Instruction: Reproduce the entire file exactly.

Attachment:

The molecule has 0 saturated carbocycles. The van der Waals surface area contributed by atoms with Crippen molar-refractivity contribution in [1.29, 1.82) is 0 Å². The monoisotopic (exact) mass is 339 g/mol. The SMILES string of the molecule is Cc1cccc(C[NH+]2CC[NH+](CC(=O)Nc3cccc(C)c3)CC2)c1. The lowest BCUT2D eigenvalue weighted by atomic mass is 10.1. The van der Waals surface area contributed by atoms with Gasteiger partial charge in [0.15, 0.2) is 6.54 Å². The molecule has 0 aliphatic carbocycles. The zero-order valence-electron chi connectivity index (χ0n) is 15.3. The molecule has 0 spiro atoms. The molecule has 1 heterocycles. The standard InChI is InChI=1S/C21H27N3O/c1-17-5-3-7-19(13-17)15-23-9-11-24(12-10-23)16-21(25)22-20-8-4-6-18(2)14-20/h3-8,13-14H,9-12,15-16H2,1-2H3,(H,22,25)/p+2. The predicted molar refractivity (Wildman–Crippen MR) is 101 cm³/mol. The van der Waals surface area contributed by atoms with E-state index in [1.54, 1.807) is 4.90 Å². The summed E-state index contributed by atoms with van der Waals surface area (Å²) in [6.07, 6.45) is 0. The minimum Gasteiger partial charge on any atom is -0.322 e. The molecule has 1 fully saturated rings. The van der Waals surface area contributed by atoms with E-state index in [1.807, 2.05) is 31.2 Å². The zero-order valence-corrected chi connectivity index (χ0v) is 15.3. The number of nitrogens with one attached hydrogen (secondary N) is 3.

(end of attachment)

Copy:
The molecule has 0 saturated carbocycles. The van der Waals surface area contributed by atoms with Crippen molar-refractivity contribution in [1.29, 1.82) is 0 Å². The monoisotopic (exact) mass is 339 g/mol. The SMILES string of the molecule is Cc1cccc(C[NH+]2CC[NH+](CC(=O)Nc3cccc(C)c3)CC2)c1. The lowest BCUT2D eigenvalue weighted by atomic mass is 10.1. The van der Waals surface area contributed by atoms with Gasteiger partial charge in [0.15, 0.2) is 6.54 Å². The molecule has 0 aliphatic carbocycles. The zero-order valence-electron chi connectivity index (χ0n) is 15.3. The molecule has 0 spiro atoms. The molecule has 1 heterocycles. The standard InChI is InChI=1S/C21H27N3O/c1-17-5-3-7-19(13-17)15-23-9-11-24(12-10-23)16-21(25)22-20-8-4-6-18(2)14-20/h3-8,13-14H,9-12,15-16H2,1-2H3,(H,22,25)/p+2. The predicted molar refractivity (Wildman–Crippen MR) is 101 cm³/mol. The van der Waals surface area contributed by atoms with E-state index in [1.54, 1.807) is 4.90 Å². The summed E-state index contributed by atoms with van der Waals surface area (Å²) in [6.07, 6.45) is 0. The minimum Gasteiger partial charge on any atom is -0.322 e. The molecule has 1 fully saturated rings. The van der Waals surface area contributed by atoms with E-state index in [1.807, 2.05) is 31.2 Å². The zero-order valence-corrected chi connectivity index (χ0v) is 15.3. The number of nitrogens with one attached hydrogen (secondary N) is 3.